In April 2017, then-Chancellor Angela Merkel was in no doubt: “Of course, human rights will also be drilled through,” she said at a meeting with Saudi King Salman in the port city of Jeddah. For the chancellor, it was obvious: Saudi Arabia is an attractive partner economically, but has considerable “deficits” when it comes to human rights, as Merkel openly put it to a Saudi audience at the time.
Five years later, her successor Olaf Scholz is traveling to the Kingdom of Saudi Arabia – albeit in front of a partly radically changed political backdrop and on the occasion of a dramatic change in their own energy policy needs: Due to the discontinuation of Russian oil and gas supplies, Germany is more urgent than ever to use alternative energy sources. partner dependent. To a certain extent, Scholz comes – at least in part – as a petitioner. Political observers are already asking themselves: Against this background, what status will the Federal Chancellor be able to accord to human rights?
Dismal human rights record
The topic is of great relevance, because despite all the modernizations in recent years, the human rights situation in Saudi Arabia remains extremely deficient, as recently demonstrated by two prison sentences of 34 and 45 years respectively imposed on Internet users. The offense of the two Saudi women: They had liked and retweeted some politically unpopular tweets.
When Scholz now meets the Saudi Crown Prince Mohammed bin Salman (also known as MbS) in Riyadh, he encounters exactly the man who stands for both: for at least cultural modernization of the country with more everyday freedoms – but also for a gloomy human rights record, culminating in the assassination of the Saudi regime critic Jamal Khashoggi in Istanbul in 2018, in which the US secret services had determined that the crown prince was personally involved.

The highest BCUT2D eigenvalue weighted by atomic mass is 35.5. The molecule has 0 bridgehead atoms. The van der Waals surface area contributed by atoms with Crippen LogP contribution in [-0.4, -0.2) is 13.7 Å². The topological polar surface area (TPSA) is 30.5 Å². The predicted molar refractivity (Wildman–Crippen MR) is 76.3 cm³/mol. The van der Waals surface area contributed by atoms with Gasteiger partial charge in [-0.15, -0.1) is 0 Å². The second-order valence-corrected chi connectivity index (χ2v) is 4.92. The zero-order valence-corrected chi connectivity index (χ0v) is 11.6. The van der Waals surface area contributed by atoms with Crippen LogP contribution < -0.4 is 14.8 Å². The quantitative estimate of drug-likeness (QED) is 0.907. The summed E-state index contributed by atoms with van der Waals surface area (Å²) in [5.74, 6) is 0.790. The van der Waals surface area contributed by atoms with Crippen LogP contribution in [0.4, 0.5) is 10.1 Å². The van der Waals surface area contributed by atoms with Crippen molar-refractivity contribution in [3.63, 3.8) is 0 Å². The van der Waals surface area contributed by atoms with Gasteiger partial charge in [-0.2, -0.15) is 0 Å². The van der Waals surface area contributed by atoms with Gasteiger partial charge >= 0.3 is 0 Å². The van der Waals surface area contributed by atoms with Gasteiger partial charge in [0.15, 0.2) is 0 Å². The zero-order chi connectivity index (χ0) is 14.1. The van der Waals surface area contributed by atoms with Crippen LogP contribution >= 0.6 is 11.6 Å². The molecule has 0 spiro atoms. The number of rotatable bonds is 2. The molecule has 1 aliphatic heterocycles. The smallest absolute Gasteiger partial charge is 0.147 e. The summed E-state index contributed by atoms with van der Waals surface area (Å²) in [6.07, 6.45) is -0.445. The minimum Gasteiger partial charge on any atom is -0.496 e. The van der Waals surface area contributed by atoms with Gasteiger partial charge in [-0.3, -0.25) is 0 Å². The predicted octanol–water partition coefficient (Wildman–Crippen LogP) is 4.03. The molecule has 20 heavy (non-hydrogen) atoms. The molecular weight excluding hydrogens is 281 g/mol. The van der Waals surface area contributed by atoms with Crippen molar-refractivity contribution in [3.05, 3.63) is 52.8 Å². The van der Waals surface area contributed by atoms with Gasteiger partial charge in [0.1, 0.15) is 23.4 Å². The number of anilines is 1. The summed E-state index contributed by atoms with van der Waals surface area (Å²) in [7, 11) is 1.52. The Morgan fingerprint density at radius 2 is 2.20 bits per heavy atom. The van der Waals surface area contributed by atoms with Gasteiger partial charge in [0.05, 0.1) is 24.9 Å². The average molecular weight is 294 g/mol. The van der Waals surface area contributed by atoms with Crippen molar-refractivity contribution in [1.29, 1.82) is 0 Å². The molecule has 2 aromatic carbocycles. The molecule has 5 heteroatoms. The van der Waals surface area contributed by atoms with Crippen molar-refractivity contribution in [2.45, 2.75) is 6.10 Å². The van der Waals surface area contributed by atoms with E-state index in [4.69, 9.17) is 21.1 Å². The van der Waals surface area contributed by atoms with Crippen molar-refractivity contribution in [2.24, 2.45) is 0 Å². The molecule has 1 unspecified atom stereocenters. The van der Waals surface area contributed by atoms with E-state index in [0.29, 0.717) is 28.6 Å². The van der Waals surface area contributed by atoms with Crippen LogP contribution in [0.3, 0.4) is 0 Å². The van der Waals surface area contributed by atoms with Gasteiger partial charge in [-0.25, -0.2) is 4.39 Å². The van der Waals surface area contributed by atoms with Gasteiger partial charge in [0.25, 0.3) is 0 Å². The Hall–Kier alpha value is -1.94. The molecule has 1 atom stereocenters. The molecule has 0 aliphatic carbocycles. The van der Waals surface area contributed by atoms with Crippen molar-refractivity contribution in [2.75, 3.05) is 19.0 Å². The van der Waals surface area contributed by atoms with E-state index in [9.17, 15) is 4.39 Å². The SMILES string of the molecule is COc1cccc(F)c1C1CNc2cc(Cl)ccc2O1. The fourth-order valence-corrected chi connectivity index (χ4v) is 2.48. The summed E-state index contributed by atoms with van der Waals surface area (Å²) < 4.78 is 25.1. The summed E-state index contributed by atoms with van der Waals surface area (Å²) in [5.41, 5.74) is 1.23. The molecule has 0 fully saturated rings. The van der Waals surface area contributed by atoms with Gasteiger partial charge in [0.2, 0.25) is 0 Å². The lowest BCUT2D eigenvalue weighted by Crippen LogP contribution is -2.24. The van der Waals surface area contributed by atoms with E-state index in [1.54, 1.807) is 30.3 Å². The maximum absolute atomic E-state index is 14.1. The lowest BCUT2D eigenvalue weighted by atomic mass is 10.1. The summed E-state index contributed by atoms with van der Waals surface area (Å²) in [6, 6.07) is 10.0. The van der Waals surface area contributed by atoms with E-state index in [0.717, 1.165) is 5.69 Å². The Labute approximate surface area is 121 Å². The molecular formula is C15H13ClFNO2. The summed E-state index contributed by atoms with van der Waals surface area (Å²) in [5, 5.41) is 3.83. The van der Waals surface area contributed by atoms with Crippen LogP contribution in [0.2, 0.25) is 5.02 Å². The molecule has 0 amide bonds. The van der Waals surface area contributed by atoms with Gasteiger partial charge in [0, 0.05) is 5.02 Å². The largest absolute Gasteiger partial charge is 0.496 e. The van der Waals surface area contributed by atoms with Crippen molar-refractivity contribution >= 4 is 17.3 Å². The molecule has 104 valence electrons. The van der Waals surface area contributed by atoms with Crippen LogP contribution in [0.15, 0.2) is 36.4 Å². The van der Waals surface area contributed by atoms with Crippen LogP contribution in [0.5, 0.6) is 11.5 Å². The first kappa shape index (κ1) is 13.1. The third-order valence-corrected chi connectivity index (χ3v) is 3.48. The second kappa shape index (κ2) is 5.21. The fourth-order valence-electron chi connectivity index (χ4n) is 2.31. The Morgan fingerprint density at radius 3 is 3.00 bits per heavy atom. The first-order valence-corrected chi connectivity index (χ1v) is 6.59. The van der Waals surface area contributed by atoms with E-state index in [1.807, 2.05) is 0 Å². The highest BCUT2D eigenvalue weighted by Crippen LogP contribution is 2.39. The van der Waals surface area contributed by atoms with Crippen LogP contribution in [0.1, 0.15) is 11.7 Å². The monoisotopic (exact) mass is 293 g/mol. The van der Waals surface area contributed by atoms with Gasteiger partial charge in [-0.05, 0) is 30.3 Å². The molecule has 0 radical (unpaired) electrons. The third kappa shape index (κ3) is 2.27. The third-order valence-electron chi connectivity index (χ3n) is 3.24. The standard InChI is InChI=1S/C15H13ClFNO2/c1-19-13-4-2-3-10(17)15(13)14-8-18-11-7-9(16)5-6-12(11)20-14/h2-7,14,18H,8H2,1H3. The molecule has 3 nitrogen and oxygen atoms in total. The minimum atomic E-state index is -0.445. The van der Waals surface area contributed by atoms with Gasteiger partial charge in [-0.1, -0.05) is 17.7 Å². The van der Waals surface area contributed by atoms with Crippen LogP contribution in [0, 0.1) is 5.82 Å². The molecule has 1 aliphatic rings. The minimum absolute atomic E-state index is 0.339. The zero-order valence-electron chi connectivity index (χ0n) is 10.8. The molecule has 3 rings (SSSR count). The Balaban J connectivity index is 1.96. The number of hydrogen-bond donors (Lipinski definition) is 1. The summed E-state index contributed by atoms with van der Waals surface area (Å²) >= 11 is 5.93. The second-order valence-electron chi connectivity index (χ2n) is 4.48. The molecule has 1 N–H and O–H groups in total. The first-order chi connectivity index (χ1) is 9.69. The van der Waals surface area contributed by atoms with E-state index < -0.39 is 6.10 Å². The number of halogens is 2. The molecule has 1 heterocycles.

Crown Prince strives for recognition
Of course, MbS has been fighting for its international rehabilitation for quite some time. The meeting with Scholz, including the resulting photos, should be just as helpful to him as the meetings with US President Joe Biden and French President Emmanuel Macron. Added to this is the recent exchange of prisoners between Russia and Ukraine, in which Riyadh is said to have played an important role.
View of the Tanadschib oil plant in Saudi Aramco in the Persian Gulf: Oil from Saudi Arabia as part of the energy for Germany
All of this makes the Chancellor’s trip next weekend politically very sensitive: He has to talk to partners in Saudi Arabia, but also in Qatar and the United Arab Emirates (UAE) who on the one hand have exactly what Germany urgently needs: energy sources in the form of gas and oil – and which, on the other hand, regularly violate international human rights standards.
Germany needs oil and gas
“You can see very well that this situation requires a realpolitik approach,” says Saudi Arabia expert Sebastian Sons from Bonn’s ‘Center for Applied Research in Partnership with the Orient’ (CARPO) about the dilemma of the political decision-makers in Berlin. “But Saudi Arabia is and will remain a problematic partner, as any engagement there is viewed critically by the German public.”
Economics Minister Robert Habeck found out just how difficult relations are not just with Saudi Arabia, but with the majority of the Gulf States in general, when he traveled to Qatar in May of this year, also driven by German energy needs, to negotiate future gas supplies there. The somewhat deep bow he made to the country’s trade minister, Sheikh Mohammed bin Hamad bin Kasim al-Abdullah al-Thani, drew considerable criticism at home.
deference? Federal Minister of Economics Robert Habeck greets Sheikh Mohammed bin Hamad bin Kasim al-Abdullah Al Thani, Qatar’s Minister of Trade